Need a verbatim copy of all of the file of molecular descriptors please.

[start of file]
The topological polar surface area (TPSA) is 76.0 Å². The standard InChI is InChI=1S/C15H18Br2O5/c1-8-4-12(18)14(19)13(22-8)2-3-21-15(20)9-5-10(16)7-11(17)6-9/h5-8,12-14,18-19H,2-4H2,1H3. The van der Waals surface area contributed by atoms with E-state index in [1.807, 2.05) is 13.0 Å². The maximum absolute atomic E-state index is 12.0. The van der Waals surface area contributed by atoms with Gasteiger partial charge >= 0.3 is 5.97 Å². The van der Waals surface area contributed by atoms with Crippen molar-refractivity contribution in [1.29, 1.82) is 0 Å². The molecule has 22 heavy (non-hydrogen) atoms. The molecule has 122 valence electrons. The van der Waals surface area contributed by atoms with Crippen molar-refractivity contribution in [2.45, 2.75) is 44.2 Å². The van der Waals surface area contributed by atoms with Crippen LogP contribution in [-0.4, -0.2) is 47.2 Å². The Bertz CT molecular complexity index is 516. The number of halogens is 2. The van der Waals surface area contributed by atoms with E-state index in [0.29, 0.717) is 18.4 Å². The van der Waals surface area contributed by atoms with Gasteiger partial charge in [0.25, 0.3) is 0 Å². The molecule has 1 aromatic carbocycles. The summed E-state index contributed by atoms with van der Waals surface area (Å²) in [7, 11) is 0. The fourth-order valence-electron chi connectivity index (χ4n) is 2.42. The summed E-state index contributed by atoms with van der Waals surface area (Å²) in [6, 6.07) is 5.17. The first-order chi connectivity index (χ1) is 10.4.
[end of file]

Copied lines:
The topological polar surface area (TPSA) is 76.0 Å². The standard InChI is InChI=1S/C15H18Br2O5/c1-8-4-12(18)14(19)13(22-8)2-3-21-15(20)9-5-10(16)7-11(17)6-9/h5-8,12-14,18-19H,2-4H2,1H3. The van der Waals surface area contributed by atoms with E-state index in [1.807, 2.05) is 13.0 Å². The maximum absolute atomic E-state index is 12.0. The van der Waals surface area contributed by atoms with Gasteiger partial charge >= 0.3 is 5.97 Å². The van der Waals surface area contributed by atoms with Crippen molar-refractivity contribution in [1.29, 1.82) is 0 Å². The molecule has 22 heavy (non-hydrogen) atoms. The molecule has 122 valence electrons. The van der Waals surface area contributed by atoms with Crippen molar-refractivity contribution in [2.45, 2.75) is 44.2 Å². The van der Waals surface area contributed by atoms with Crippen LogP contribution in [-0.4, -0.2) is 47.2 Å². The Bertz CT molecular complexity index is 516. The number of halogens is 2. The van der Waals surface area contributed by atoms with E-state index in [0.29, 0.717) is 18.4 Å². The van der Waals surface area contributed by atoms with Gasteiger partial charge in [0.25, 0.3) is 0 Å². The molecule has 1 aromatic carbocycles. The summed E-state index contributed by atoms with van der Waals surface area (Å²) in [7, 11) is 0. The fourth-order valence-electron chi connectivity index (χ4n) is 2.42. The summed E-state index contributed by atoms with van der Waals surface area (Å²) in [6, 6.07) is 5.17. The first-order chi connectivity index (χ1) is 10.4.